What are Designer Drugs?Anna Ciulla
Designer drugs are the result of adding chemicals to naturally occurring plant-based drugs like marijuana, morphine and cocaine. Commonly used designer drugs include club drugs such as ecstasy, LSD and GHB and more recent additions such as Spice and bath salts. Unlike plant-based drugs, designer drugs are created in underground labs that are unregulated. Since there is no list of ingredients and no plant to trace designer drugs back to, there really is no way to know what is actually in a designer drug and how strong it will be. Due to their increased accessibility, lack of regulation and little research and understanding of their short- and long-term side effects, designer drugs are rapidly becoming the most dangerous, wild card drugs on the market.
Spice — An example of a designer drug based on marijuana but chemically enhanced is a product sold as “incense” on the Internet and in head shops as “Spice.” Spice is marketed as a natural product. That makes it more appealing and seemingly harmless to teens and other drug user rookies. The problem is that Spice, just like marijuana, can lead to drug abuse and withdrawal. Also, because there is no regulation on Spice, it is unclear what the ingredients and their potential side effects are. So far, some unpredictable effects in users include severe episodes of acute psychotic symptoms, like extreme anxiety, paranoia and hallucinations, as well as seizures, high blood pressure, vomiting and irregular heartbeats. All of these symptoms seem to be specific to the designer drug version of marijuana.
Bath Salts — Bath salts are among the most normalized but harmful drugs on the market. Part of what makes bath salts so harmful is that they sound so harmless, like something that a middle-aged woman might enjoy after a long day. The reality is that bath salts are synthetic stimulants, and when repurposed to get high, they can cause major side effects, including chest pains, increased blood pressure, increased heart rate, agitation, hallucinations, extreme paranoia and delusions. In addition, users of bath salts experience intense cravings, dependency and withdrawal. Bath salts have an intense effect on the brain’s neurotransmitters, dopamine, norepinephrine and serotonin, after all. Users thus experience strong cravings as the result of a euphoric dopamine spike, as well as distorted perceptions akin to that of an acid trip, thanks to the serotonin surge.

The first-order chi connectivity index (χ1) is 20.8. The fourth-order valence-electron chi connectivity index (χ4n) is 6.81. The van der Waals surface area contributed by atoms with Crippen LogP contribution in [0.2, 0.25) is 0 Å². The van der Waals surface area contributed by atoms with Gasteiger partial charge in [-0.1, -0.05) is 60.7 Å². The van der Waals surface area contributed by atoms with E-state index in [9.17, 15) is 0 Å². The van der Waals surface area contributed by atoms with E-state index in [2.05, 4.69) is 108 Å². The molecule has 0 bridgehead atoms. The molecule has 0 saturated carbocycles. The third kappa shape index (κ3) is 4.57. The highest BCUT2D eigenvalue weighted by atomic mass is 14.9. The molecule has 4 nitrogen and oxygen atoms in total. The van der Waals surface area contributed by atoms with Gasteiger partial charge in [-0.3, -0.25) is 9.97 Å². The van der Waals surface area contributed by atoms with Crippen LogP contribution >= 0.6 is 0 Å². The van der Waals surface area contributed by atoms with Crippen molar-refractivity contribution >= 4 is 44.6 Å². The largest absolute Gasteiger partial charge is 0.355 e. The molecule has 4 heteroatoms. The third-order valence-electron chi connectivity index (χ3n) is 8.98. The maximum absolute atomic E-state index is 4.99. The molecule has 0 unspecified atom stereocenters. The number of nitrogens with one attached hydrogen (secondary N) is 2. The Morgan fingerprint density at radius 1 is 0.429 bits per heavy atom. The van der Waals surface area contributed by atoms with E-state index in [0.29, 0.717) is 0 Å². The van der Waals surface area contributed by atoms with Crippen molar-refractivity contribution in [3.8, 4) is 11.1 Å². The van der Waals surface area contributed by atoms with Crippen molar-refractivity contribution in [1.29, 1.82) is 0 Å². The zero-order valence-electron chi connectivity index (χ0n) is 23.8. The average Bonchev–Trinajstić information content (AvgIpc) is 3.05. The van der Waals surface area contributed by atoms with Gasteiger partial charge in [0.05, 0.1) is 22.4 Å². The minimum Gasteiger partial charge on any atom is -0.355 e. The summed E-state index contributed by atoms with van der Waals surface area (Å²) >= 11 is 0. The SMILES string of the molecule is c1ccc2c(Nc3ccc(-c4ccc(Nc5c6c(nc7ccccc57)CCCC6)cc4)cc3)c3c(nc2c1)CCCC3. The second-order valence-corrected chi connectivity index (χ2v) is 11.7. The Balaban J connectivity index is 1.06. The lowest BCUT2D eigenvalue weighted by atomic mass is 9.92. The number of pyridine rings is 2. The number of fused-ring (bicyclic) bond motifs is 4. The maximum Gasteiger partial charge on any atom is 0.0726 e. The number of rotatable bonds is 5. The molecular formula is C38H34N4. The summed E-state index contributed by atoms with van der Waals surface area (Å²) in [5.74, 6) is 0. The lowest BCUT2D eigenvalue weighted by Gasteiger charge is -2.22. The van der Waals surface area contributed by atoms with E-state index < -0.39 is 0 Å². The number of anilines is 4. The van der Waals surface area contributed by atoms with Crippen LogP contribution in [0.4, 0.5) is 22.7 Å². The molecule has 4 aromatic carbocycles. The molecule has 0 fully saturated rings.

Teens and Synthetic Drugs
As a result of their easy accessibility and non-detectability in standard drug tests, combined with little public awareness about their dangers, designer drugs pose the greatest threat to adolescents and first-time drug users. Designer drugs such as Spice and bath salts are sold legally on the Internet, are easy to purchase and bear no risks of criminal prosecution. Further problematic is that adolescents’ brains and bodies are still developing, and drug use during this stage can cause irreparable damage and impairment to development. Additionally, drug use beginning in adolescence has been shown to increase dependency in adulthood, especially when drugs such as stimulants and inhalants are involved. Subsequent drug abuse in adulthood can lead to various health consequences, and can cause a negative ripple effect in one’s social and occupational life.
Lack of Regulation and Understanding of Effects
One of the largest issues surrounding designer drugs is that there is no quality control or regulation surrounding their production and distribution. Making matters worse, since many designer drugs are new to the market, there is not much testing or research performed. Further, the incidence of overdose and seriousness of side effects are hard to calculate, for a couple of reasons. For one, synthetic drugs are often not detectable by standard drug tests; for another, autopsies don’t generally test for these chemicals.
For some of the same reasons, the short-term and long-term effects of synthetic drugs are also unclear. So far, the side effects of designer drugs have been found to be as potent, if not more potent, than the original drug they are created to mimic or enhance. Unpredictable effects on brain function and unknown interactions with other medications and drugs are also a cause for concern with these newly developed and constantly evolving drugs. Designer drugs such as Spice and bath salts are especially harmful, because they are the most accessible and the most likely to be falsely advertised as harmless and natural.
More education and prevention efforts, resulting in greater public awareness of the dangers of designer drugs, are one way to halt the escalating abuse of these drugs. Greater regulation is another. A few states have reportedly passed laws restricting marketing, display, labeling and advertising of these substances, for example, by appealing to consumer protection laws and/or labeling such activities as deceptive trade practices. So far, however, efforts to restrict the supply of synthetic drugs are often complicated by the unique challenges these drugs pose to law enforcement.